What still makes me tilt my neck about 90 degrees to the left or right is the fact that people still question “male-identified” folks that say, them too. That they too have been sexually assaulted. Why is it so hard to believe that anyone can be assaulted? All bodies, all genders, all ages can be sexually assaulted. Aggressive reminder: Unfortunately any of us can be on the receiving end of assault.

...We are doing such a disservice to our male-identified folks in this world as if being human, having emotions and or experiencing trauma makes them less than.

This is where the conversation takes a turn, and we chat about the way that masculinity is looked at within society. We have always lived in a world that promotes men as the stronger sex; individuals that who dominate, and cannot be dominated. This, in my opinion, is one of the more prominent issues with men feeling safe enough to report these crimes. It really is unfortunate that we are doing such a disservice to our male-identified folks in this world as if being human, having emotions and or experiencing trauma makes them less than.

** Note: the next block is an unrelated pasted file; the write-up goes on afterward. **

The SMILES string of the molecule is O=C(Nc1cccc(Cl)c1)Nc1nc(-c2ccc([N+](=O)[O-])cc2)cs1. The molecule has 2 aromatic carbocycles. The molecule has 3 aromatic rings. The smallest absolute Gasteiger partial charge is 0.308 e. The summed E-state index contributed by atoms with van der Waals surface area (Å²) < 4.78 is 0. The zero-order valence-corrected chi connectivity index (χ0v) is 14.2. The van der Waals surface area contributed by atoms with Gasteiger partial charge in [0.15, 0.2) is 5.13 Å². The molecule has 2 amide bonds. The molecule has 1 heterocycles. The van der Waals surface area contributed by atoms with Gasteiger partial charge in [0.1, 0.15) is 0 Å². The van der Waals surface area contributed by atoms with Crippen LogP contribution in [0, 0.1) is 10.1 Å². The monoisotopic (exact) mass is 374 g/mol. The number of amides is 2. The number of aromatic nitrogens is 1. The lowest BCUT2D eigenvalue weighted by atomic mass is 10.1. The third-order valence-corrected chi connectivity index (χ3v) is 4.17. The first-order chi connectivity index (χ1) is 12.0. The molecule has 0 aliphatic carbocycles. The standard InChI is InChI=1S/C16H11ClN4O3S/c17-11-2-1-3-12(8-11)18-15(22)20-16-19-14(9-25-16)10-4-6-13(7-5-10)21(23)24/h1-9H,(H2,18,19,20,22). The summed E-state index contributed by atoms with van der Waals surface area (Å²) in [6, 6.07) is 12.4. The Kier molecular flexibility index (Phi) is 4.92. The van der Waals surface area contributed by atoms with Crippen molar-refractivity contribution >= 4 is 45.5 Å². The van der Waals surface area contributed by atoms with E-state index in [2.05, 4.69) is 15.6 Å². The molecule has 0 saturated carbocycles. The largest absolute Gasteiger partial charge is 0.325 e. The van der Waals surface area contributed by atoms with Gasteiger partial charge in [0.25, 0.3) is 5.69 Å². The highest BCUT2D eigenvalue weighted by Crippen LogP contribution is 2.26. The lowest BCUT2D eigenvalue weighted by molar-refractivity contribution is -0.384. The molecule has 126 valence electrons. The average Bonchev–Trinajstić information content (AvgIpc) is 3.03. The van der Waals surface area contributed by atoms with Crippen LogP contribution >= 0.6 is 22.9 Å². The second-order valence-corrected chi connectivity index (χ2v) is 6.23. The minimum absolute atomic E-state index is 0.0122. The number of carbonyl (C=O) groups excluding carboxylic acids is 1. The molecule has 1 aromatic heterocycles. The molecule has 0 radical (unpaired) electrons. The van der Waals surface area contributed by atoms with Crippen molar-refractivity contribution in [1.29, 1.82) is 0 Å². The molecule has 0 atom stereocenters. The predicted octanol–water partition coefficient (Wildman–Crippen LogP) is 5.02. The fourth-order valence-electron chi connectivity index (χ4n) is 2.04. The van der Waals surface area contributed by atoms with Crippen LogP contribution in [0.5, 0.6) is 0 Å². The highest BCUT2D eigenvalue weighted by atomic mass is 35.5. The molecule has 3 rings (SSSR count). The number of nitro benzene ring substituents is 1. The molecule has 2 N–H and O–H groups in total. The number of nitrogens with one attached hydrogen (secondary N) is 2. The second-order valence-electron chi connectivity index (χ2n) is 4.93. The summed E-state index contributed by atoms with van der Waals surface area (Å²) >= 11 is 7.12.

I have an update on that actually: IT DOES NOT! It makes them human just like any other survivor. Emotions are seen as being weak or feminine, as opposed to just being someone responding to their body and their feelings. There is a lot of internal struggle that is pressed upon male-identified folks to be someone that does not deal with feelings and or emotions and just pushes through. They are supposed to be the stronger gender (GENDER IS A SPECTRUM) and take care of everyone. They are taught that there is no time for male-identified folks to get tired, to deal with or show anything other than perseverance. Why are we so hard on these humans? After all, we are all just humans trying to navigate this thing called life, one day at a time. It is May 13, 2019, and I am not sure when you will read this, BUT SHIT IS A MESS!

Several of the legends in Greek mythology involved abductions and sexual assaults of males by other males or gods.